The Nine Best Concerts in New York This Week, 3/9/15 – VILLAGE VOICE

By Eleanor Lambert Mon., Mar. 9 2015 at 6:32 AM

Photo by Chad Kamenshine
Of Montreal

Of Montreal
Webster Hall
9 p.m., $22
Thesaurus-rocking self-absorption, thy name is Kevin Barnes. The hyper-literate glamour puss meditates on late-Seventies-style NYC ennui on his latest album with Of Montreal, Aureate Gloom, whose “golden despondency” (his description) will likely feature prominently tonight. Meanwhile, opener Yonatan Gat is best known for his work with cock-rockin’ Tel Aviv punk trio Monotonix (now defunct). Drummer Gal Lazer and bassist Sergio Sayeg propel him into deep distorted grooves and Sierra Leone–style frenzies on his new live solo album, Director. The show is open to everyone eighteen and older. — Richard Gehr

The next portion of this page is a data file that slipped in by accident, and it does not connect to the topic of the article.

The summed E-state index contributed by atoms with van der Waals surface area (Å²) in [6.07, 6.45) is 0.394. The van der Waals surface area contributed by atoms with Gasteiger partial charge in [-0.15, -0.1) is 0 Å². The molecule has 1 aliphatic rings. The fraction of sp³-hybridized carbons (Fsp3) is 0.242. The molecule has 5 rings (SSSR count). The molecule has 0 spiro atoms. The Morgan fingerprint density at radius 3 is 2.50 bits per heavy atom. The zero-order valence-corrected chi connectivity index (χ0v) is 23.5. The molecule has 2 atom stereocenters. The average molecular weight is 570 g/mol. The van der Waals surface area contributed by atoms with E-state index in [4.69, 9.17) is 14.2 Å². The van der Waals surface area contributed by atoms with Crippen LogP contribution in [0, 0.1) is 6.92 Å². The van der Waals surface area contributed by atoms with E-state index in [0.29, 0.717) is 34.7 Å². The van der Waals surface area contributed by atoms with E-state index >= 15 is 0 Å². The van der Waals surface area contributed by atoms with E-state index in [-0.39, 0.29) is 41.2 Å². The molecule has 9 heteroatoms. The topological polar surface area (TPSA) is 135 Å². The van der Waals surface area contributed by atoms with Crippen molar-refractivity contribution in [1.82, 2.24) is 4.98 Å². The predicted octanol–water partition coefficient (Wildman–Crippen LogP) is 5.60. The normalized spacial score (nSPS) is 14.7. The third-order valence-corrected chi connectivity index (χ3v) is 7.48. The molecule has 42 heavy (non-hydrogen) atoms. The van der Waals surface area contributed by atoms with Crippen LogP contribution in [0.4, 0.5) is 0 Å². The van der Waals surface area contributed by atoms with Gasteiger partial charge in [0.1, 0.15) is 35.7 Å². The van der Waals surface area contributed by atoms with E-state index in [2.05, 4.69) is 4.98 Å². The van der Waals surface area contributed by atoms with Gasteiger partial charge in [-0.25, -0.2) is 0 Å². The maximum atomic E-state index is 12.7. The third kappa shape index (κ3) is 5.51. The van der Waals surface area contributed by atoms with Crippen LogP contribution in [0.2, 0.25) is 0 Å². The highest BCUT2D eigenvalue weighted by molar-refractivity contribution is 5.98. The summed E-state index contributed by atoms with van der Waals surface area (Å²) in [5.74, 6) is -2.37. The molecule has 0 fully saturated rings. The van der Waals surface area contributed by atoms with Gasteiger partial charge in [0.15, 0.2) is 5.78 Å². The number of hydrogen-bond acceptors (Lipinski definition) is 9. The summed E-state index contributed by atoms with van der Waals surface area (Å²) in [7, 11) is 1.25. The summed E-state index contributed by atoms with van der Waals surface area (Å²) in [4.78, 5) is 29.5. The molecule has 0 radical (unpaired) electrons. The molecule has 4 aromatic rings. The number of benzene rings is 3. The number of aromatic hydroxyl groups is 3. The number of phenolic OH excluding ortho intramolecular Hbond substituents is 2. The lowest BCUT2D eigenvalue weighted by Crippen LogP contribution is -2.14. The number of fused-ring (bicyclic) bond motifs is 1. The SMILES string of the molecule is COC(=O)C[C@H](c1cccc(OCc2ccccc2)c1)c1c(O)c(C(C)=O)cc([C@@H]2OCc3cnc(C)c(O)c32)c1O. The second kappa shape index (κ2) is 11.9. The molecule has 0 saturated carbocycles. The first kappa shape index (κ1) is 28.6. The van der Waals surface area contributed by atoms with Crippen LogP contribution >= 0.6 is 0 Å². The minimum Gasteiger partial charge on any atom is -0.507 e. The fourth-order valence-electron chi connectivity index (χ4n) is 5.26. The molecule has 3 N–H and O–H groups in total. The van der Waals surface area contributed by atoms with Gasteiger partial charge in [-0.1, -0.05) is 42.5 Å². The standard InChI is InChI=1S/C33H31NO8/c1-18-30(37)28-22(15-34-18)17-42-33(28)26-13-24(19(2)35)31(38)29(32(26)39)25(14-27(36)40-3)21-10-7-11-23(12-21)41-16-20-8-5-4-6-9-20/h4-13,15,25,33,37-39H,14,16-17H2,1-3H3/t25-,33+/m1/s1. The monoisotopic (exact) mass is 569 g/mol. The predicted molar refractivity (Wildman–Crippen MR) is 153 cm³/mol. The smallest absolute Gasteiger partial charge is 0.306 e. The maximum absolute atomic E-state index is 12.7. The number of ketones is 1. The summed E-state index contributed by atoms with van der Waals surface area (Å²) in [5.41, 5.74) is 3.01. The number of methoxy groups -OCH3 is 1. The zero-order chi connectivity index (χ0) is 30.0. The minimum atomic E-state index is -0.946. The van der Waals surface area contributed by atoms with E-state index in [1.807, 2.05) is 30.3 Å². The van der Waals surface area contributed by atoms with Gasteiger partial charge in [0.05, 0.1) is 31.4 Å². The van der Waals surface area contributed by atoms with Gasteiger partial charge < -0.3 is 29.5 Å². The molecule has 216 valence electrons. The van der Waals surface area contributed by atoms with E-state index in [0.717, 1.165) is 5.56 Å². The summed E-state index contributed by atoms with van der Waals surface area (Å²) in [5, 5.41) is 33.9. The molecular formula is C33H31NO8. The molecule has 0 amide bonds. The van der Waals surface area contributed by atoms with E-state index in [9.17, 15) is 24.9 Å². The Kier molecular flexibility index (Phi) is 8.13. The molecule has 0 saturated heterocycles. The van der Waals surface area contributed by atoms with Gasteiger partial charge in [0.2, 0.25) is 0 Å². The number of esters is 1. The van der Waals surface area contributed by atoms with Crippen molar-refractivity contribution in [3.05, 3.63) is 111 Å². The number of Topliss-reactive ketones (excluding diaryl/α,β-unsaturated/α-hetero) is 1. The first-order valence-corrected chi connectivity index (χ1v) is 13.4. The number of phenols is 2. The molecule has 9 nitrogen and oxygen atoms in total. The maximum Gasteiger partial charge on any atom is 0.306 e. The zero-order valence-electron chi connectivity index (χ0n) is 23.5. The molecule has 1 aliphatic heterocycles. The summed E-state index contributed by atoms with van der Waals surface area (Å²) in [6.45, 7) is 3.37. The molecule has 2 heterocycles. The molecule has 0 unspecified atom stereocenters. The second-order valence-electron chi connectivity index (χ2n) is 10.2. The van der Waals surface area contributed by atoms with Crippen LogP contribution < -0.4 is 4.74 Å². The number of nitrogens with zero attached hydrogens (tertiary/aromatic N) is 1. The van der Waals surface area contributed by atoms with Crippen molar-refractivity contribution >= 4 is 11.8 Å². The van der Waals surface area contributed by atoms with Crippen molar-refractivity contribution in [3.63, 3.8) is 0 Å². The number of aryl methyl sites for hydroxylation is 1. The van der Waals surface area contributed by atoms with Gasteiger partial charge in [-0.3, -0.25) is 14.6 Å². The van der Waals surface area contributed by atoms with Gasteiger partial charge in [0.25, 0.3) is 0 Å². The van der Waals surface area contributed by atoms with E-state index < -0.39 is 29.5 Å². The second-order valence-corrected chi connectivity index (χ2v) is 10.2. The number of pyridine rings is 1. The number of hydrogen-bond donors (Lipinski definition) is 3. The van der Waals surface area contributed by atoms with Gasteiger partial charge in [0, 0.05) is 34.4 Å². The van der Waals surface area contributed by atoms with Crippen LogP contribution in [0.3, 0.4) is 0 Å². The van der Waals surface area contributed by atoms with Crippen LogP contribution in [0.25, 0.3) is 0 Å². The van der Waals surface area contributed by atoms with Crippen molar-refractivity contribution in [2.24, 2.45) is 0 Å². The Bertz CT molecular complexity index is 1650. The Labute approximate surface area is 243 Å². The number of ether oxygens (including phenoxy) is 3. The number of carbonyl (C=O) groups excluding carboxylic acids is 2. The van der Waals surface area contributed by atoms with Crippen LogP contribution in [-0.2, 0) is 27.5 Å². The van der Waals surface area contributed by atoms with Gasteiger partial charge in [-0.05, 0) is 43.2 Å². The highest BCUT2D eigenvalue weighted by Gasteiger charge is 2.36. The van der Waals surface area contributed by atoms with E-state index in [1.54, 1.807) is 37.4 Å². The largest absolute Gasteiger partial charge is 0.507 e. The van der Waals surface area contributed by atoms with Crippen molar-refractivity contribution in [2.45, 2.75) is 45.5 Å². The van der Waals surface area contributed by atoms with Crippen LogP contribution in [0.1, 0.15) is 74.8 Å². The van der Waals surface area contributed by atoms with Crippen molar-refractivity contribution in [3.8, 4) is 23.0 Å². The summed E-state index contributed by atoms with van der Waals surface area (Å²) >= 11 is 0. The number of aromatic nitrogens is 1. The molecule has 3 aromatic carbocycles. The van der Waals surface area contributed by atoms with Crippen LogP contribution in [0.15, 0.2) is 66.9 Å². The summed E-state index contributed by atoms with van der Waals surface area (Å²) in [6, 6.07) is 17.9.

Joey Ramone’s annual Birthday Bash happening at The Studio at Webster Hall with CJ Ramone & more – BROOKLYN VEGAN

Joey in Punk Magazine’s ‘Mutant Monster Beach Party’
Joey Ramone

Once again, Joey Ramone‘s birthday will be celebrated with his Birthday Bash in NYC this year, but this time it’s moved from its usual location of Bowery Electric to The Studio at Webster Hall. It takes place May 19, the day he would have turned 64. Tickets here.

This year’s lineup features CJ Ramone, Joey’s bandmate from 1989-1996 who recently released a pretty solid solo LP on Fat Wreck Chords. It’s also got repeat offenders The Sic F*cks, as well as Barb Wire Dolls, The Independents, Stop, Jiro and The Serotones. Tickets are on sale now, and proceeds benefit the Joey Ramone Foundation for Lymphoma Research.

If you haven’t yet, read our interview with Marky Ramone, whose autobiography is out now.

Revisit some Ramones classics here

Cannibal Corpse and Behemoth Prove It Feels Damn Good to ‘Be Alive’ at Webster Hall – VILLAGE VOICE